Colorado Flu Report
Back to influenza data
Reporting through the week of May 26, 2018.
All data are provisional and may change as more reports are received.
Surveillance for the 2017-2018 influenza season officially began on Oct. 1, 2017, and will run through May 26, 2018. The Colorado Flu Report is published weekly to provide a concise and up-to-date summary of influenza activity in Colorado. Current surveillance activities include:
- Reporting of hospitalizations due to influenza.
- Reporting of influenza-like illness (ILI) visits by selected sites.
- Reporting of influenza testing activity by sentinel hospital labs.
- Monitoring circulating influenza viruses through molecular typing, reporting outbreaks of influenza in long-term care facilities (LTCF).
- Reporting of pediatric deaths due to influenza.
As of Oct. 1, all hospitalized flu cases with any positive flu test will be considered confirmed.
Synopsis for the Week Ending May 26th:
- During the week ending May 26, 2018, 1 additional hospitalized influenza case was reported. The total number of hospitalizations since the beginning of the 2017-18 season is now 4,650. This is higher than any end of season cumulative count of influenza-associated hospitalizations in Colorado.
- Influenza-like illness reported by Kaiser Permanente (which includes providers from the North Central, Northeast, Northwest, South and South Central regions of the state) decreased from 0.39% to 0.28%. Influenza-like illness reported by Primary Care Partners (Northwest region) increased from 0.63% to 0.64%.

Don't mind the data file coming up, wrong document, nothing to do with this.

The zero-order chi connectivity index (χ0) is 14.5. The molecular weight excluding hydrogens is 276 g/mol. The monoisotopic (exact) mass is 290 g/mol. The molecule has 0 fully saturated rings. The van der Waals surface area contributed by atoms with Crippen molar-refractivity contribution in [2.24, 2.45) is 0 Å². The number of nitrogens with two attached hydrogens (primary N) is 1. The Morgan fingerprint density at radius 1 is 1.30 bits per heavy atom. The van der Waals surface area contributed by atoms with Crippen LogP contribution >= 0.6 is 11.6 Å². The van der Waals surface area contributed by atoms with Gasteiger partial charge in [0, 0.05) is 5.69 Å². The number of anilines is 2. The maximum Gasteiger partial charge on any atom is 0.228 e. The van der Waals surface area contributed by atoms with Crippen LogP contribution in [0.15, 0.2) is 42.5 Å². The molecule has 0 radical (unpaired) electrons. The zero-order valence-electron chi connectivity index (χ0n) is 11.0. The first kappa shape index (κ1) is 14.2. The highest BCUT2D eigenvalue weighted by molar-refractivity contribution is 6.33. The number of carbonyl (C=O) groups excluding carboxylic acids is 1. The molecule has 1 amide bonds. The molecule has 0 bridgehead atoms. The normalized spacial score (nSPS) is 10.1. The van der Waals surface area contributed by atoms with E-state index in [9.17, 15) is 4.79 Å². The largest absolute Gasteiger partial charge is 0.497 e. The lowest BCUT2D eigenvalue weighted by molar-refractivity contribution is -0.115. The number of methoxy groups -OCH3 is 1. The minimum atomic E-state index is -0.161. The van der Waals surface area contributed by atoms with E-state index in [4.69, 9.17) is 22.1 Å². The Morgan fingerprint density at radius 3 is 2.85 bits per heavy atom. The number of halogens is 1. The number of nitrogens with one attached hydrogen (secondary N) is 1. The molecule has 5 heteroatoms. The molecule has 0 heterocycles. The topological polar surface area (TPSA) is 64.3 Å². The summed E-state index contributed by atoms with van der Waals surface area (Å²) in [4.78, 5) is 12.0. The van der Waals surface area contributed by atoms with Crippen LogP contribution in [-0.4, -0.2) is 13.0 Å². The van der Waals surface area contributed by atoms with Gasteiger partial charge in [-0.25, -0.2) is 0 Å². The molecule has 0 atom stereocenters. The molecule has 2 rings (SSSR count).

- Sentinel hospital labs (24 of 24 reporting) tested 411 specimens and 2 (0.5%) were positive for influenza.
- Since the week ending February 24, 2018, influenza B has predominated over influenza A in individuals with influenza-associated hospitalizations.
- There have been a total of 183 outbreaks associated with influenza for the 2017-18 influenza season. This is the highest number of influenza-associated outbreaks recorded in Colorado.
- Mortality due to pneumonia and influenza is below the epidemic threshold and decreased from 5.5% to 4.9%. This is below the national level of 5.8%.
- One novel influenza A variant (H1N2v) was detected during the 2017-18 influenza season. An individual hospitalized with influenza in the San Luis Valley was found to be infected with a novel influenza A virus, H1N2v. This individual had exposure to swine at an agricultural event in the week preceding illness onset.
- One pediatric death associated with influenza was reported for the 2017-18 influenza season. This was associated with influenza A (not subtyped) and had an onset of the week ending December 30, 2017.
Due to reporting delays, the numbers of hospitalizations by week are recalculated each week.
Figure 1. Due to delays in reporting numbers are incomplete, especially for the most recent week
Figure 2. This map displays crude rates of reported influenza-associated hospitalizations, by county. Due to delays in reporting, rates on this map may
not include data from the most recent week. N= 4,675
To see county-specific data, click here.
Table 1. Influenza-Associated Hospitalizations by Age Group, Colorado| October 1, 2017 - May 26, 2018
Rate per 100,000
Table 2. Virologic Surveillance, Colorado and National Data, 2017-2018
CO Week 20
CO Cumulative Data
National Cumulative Data*
(May 20, 2018- May 26, 2018)
(October 1, 2017- May 26, 2018)
(October 1, 2017- May 19, 2018)
Total Positive Specimens